[Dismuke's Famous Mineral Crystals Label]

Description

One of the by-products of the water which made Mineral Wells famous was mineral crystals, which were shipped all over the world. Purchasers could dissolve the crystals in tap water and (reportedly) receive the same benefits from the reconstituted water as from the well water. The Famous Water Company and the Famous Crystal Company were founded by Ed Dismuke, a druggist from Waco who came to Mineral Wells for his health. The Famous Water Company is still in operation (under different ownership) and it is the only mineral water company in Mineral Wells at this time. Ed Dismuke is buried ...

Creation Information

Creator: Unknown. Creation Date: Unknown.

Context

This artwork is part of the collection entitled: A. F. Weaver Collection and was provided by Boyce Ditto Public Library to The Portal to Texas History, a digital repository hosted by the UNT Libraries. It has been viewed 141 times . More information about this work can be viewed below.

Who

People and organizations associated with either the creation of this artwork or its content.

Creator

  • We've been unable to identify the creator(s) of this work.

Rights Holders

For guidance see Citations, Rights, Re-Use.

  • Unknown

Audiences

Check out our Resources for Educators Site! We've identified this artwork as a primary source within our collections. Researchers, educators, and students may find this work useful in their work.

Provided By

Boyce Ditto Public Library

The Boyce Ditto Public Library materials include local history from the A. F. Weaver Collection featuring resort souvenir guides and photos of Mineral Wells from its founding to the present. There is extensive coverage of the Hexagon House, the Baker Hotel, Camp/Fort Wolters and the many mineral wells that made the city a major resort in the first half of the 20th Century.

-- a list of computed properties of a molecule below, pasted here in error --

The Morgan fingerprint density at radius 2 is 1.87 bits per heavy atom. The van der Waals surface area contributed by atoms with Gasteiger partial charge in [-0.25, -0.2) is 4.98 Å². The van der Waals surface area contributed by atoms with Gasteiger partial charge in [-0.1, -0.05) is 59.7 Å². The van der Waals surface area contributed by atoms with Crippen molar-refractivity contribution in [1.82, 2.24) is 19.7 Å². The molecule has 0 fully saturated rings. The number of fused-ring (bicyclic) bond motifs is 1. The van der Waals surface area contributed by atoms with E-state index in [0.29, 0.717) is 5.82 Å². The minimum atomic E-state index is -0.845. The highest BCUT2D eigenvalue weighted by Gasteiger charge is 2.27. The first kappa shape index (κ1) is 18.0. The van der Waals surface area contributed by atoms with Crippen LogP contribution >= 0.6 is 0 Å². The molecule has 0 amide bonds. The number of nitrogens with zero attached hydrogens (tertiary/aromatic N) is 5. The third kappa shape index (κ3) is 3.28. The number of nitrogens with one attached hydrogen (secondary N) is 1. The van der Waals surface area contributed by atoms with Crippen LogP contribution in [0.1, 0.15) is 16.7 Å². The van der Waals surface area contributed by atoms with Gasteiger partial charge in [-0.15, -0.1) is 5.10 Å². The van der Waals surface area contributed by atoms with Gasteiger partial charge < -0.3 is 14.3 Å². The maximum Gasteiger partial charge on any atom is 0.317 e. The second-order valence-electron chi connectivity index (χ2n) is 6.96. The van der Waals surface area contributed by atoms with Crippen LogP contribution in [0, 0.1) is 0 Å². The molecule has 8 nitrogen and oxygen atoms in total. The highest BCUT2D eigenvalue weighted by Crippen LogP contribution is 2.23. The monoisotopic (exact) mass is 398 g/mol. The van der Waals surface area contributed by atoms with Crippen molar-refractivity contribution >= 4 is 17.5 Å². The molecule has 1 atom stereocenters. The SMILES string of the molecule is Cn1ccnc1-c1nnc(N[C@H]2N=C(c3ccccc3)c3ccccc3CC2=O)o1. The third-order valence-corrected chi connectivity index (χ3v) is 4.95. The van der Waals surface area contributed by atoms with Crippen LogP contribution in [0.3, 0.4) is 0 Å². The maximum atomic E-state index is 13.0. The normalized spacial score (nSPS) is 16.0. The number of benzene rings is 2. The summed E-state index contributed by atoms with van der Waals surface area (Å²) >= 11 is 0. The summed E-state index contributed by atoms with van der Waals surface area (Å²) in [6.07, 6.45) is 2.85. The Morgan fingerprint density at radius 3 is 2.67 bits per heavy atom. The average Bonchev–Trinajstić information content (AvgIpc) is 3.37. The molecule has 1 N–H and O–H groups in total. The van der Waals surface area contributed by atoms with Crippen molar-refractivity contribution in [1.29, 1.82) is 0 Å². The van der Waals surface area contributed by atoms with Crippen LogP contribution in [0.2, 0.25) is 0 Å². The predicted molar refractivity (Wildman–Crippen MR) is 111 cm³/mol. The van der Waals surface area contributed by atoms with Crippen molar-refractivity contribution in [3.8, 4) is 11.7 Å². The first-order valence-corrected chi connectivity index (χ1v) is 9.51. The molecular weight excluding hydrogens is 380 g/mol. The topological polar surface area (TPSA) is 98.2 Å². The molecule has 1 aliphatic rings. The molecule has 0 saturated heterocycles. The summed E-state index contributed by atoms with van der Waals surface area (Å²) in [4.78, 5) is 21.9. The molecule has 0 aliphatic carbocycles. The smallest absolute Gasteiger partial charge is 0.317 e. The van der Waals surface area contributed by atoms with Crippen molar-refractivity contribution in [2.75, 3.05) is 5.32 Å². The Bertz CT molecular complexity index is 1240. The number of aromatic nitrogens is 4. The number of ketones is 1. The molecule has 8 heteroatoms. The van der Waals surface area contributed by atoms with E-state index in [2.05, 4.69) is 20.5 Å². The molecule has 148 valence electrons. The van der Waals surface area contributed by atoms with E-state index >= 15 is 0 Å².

Contact Us

What

Descriptive information to help identify this artwork. Follow the links below to find similar items on the Portal.

Description

One of the by-products of the water which made Mineral Wells famous was mineral crystals, which were shipped all over the world. Purchasers could dissolve the crystals in tap water and (reportedly) receive the same benefits from the reconstituted water as from the well water.
The Famous Water Company and the Famous Crystal Company were founded by Ed Dismuke, a druggist from Waco who came to Mineral Wells for his health. The Famous Water Company is still in operation (under different ownership) and it is the only mineral water company in Mineral Wells at this time.
Ed Dismuke is buried in Elmwood Cemetery. He died in 1957 at the age of 97.

Language

Item Type

Identifier

Unique identifying numbers for this work in the Portal or other systems.

Collections

This work is part of the following collection of related materials.

A. F. Weaver Collection

This colorful panorama covers the founding of Mineral Wells through its mercurial growth as a resort center and army town up to the present. A. F. Weaver was a photographer and local historian, and the collection includes photographs that he took as well as photographs he copied from local families and established research sources.

What responsibilities do I have when using this artwork?

When

Dates and time periods associated with this artwork.

Creation Date

  • Unknown

Added to The Portal to Texas History

  • April 25, 2007, 8:13 p.m.

Description Last Updated

  • Aug. 18, 2014, 10:13 a.m.

Usage Statistics

When was this work last used?

Yesterday: 0
Past 30 days: 1
Total Uses: 141

Where

Geographical information about where this artwork originated or about its content.

Map Information

  • map marker Automatically generated Place Name coordinates.
  • Repositioning map may be required for optimal printing.

Mapped Locations

Interact With This Artwork

Here are some suggestions for what to do next.

Enlarge

Citations, Rights, Re-Use

[Dismuke's Famous Mineral Crystals Label], artwork, Date Unknown; (texashistory.unt.edu/ark:/67531/metapth24972/: accessed July 28, 2016), University of North Texas Libraries, The Portal to Texas History, texashistory.unt.edu; crediting Boyce Ditto Public Library.